28 ounce can of whole San Marzano  tomatoes
4 cloves of garlic  (smashed)
½  cup of grated Pecorino Romano cheese (plus more for topping)
1 cup of cooking Sherry wine (cut with  about ½ cup of water)
2+2 Tbsp. of extra virgin olive oil (separated: half for sauté, half for sauce)
4 Tbsp. of butter
¼ c of heavy cream
½ teaspoon of dried basil (plus, a few torn leaves of fresh basil tor tossing in pasta at  the end)
½ teaspoon of sea salt

1. Cut the bottom of each escarole head, and chop into large (4 square-inch sized) pieces.  Steam the escarole in a wire basket over a large pot of boiling water (2 inches of water) for about 7-8 minutes, or until limp and still a bit firm.  It will reduce greatly as it steams. (Do not boil the romaine, as it may get to mushy)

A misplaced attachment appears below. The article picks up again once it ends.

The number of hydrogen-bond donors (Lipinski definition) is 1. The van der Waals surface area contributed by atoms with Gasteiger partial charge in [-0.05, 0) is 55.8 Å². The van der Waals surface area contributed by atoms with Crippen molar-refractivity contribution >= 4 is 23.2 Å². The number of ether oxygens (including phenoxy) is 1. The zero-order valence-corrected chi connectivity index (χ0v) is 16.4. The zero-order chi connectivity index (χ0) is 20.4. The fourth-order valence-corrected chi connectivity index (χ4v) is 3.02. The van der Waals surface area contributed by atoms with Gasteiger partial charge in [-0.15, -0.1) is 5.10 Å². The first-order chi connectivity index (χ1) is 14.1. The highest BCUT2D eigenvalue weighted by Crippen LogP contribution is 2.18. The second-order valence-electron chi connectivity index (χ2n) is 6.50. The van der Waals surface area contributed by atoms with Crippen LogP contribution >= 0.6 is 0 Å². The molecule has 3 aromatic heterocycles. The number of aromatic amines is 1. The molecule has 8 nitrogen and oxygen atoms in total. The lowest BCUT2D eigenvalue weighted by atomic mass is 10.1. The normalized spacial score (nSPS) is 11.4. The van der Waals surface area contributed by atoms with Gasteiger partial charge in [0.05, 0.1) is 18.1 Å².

2. Meanwhile, in a 12 in skillet, crisp the prosciutto, first.  Next, add the hot cherry peppers, artichokes, and garlic on low heat in the 2 tablespoons of olive oil
3. Next, with tongs, remove the escarole from the wire basket and add it to the sauté and toss, turning quite a bit so the ingredients incorporate.
4. Sprinkle in the bread crumbs liberally and toss, thoroughly.  (The breadcrumbs give a nice, fuller- bodied texture you want.)
5. Sprinkle in the grated cheese and toss again.
6.  Let sit for at least 15 minutes, so the dish can blossom.